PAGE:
Ukraine crisis: Putin playing a short game

Ukraine crisis: Putin playing a short game

Ukraine crisis: Putin playing a short game,he Kremlin upped the ante further, hinting it could move forces beyond Ukraine's peninsula to protect his compatriots.

MOSCOW: Since his return to the Kremlin, Vladimir Putin has grown more powerful than ever before. The strongman, who has ruled Russia for the past 14 years, has muzzled his opponents, check-mated the west on Syria and is now on the verge of annexing Crimea.

On Friday, the Kremlin upped the ante further, hinting it could move forces beyond Ukraine's peninsula to protect his compatriots.

But analysts say Putin is becoming king of an ever-more isolated castle, provoking the outside world to consolidate control at home in a strategy ultimately doomed to fail.

Fresh from his success in hosting the Winter Olympics in Sochi, Putin saw his moment amid the chaos engulfing Ukraine, where pro-western demonstrations last month toppled a leader seeking closer ties to Moscow.

Gambling that it was safe to ignore the howls of protest from the west, he sent his soldiers into Crimea — a largely Russian-speaking peninsula in the south of Ukraine.

"No one is ready to fight over Crimea," said Gleb Pavlovsky, a political analyst and former Kremlin adviser.

"The west will have to do its best to find a way out. Putin is at the centre of this crisis. This strengthens his hand. It will be Putin, not the west, who will decide the fate of the Ukrainian revolution."

The two-time Russian president believes "the west is weak", said Nikolai Petrov, professor at the Higher School of Economics in Moscow.

"He believes that the rules of the game will be changing and he who plays first, wins."

While the intervention in Crimea was sudden, Kremlin-watchers suggest it had long been planned for and was merely awaiting an opportunity.

The referendum called by the pro-Moscow regime and scheduled for Sunday is almost a foregone conclusion.

It marks another black-eye for the west in its dealings with Russia after Putin battled Washington and its friends to a standstill over Syria's chemical weapons programme, wielding his UN security council veto in defence of ally Bashar Al-Assad.

That forced a humiliating climbdown for US President Barack Obama, who drew a "red line" over the use of chemical weapons, only to see it stepped over with impunity when opponents saw he would not resort to military force.

The seeds for Putin's power grab were sown in the winter of 2012, as he prepared to return to the Kremlin, relieving his protege Dmitry Medvedev, who had kept his seat warm since his previous stint in the top job.

He ground away his opponents in politics and the media, alternating tough crackdowns with unexpected gestures of mercy, like the release from prison of Mikhail Khodorkovsky, once Russia's richest man who fell out of favour with the Kremlin during Putin's first term.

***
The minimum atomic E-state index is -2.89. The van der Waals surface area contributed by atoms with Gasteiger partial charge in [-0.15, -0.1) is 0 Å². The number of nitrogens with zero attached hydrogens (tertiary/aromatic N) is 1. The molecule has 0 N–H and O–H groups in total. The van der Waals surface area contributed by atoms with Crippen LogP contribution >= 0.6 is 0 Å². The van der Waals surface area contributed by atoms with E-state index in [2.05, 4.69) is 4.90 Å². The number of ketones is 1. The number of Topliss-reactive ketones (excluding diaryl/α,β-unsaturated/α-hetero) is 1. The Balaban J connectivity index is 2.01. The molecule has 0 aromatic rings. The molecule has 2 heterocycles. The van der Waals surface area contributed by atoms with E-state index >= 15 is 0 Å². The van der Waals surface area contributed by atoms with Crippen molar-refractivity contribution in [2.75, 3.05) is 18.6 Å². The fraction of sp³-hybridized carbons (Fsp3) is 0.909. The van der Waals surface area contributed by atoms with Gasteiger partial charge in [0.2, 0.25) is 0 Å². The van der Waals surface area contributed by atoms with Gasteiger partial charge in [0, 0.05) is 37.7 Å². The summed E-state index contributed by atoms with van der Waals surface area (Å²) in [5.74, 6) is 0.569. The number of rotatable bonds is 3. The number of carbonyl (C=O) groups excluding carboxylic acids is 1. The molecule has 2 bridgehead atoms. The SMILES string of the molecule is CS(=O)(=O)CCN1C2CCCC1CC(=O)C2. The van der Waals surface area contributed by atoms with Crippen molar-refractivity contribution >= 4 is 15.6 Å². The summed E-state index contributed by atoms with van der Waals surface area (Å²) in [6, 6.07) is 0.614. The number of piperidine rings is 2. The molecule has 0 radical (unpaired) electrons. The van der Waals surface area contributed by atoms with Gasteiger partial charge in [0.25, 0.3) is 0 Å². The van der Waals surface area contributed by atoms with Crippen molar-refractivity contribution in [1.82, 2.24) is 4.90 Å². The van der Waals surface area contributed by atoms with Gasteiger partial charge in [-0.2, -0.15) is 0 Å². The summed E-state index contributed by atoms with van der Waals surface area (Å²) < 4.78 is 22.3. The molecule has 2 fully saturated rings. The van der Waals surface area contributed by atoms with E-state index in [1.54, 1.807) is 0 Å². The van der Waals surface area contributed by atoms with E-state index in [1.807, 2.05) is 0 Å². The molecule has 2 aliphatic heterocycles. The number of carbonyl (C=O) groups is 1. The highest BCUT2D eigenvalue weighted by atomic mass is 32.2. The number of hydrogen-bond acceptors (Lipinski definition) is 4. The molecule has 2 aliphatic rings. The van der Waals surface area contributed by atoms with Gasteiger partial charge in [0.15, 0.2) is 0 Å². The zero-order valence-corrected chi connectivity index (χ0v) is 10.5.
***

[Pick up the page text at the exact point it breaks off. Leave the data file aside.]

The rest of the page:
"The regime is shifting towards authoritarianism," said Petrov. With his play in Crimea "Putin is able to kill two birds with one stone: the western reaction is prompting the system to close up and the political elite are losing their independence and are becoming more reliant."

At the age of 61, former KGB officer Putin is the undisputed master of his country, and one of the most powerful people in the world.

But, analysts say, the price he will pay for the control he has and for the seizure of Crimea— the sovereign territory of an independent country — is high, and each throw of his dice seems to be closing down options, instead of opening them up.

"He is winning but at a very great cost, both strategically and economically. It's a price that no reasonable person would pay," said Pavlovsky, a Kremlin adviser in the early 2000s.

Russian economic growth is struggling, the ruble is on the slide and capital is racing out of the country as investors take fright.

Threatened economic sanctions from the United States and the European Union look set to make that much worse.

Putin's popularity at home was driven during his first term by rising standards of living and the boom in fossil fuel exports that Europe and China lapped up, said Lilia Shevtsova, an analyst with the Carnegie Moscow Center.

Without the economic dividend, Putin is using a Cold War-style confrontation with the west to bolster his support, building a "militarist state where everything works for the sake of defence and not people's needs".

"Putin is taking the country down the path of the USSR which will lead to the same fate as that of the Soviet Union — the collapse of the state."

Petrov said the crisis over Ukraine offers immediate gains for Russia, in terms of the control it will get over an area that has long played an important part in the national psyche.

"(Putin's) choice — the besieged fortress model — will work in the short-term," he said. But longer term, it is unlikely to be so clear cut.

"He is a brilliant tactical player but he is not a strategic one."

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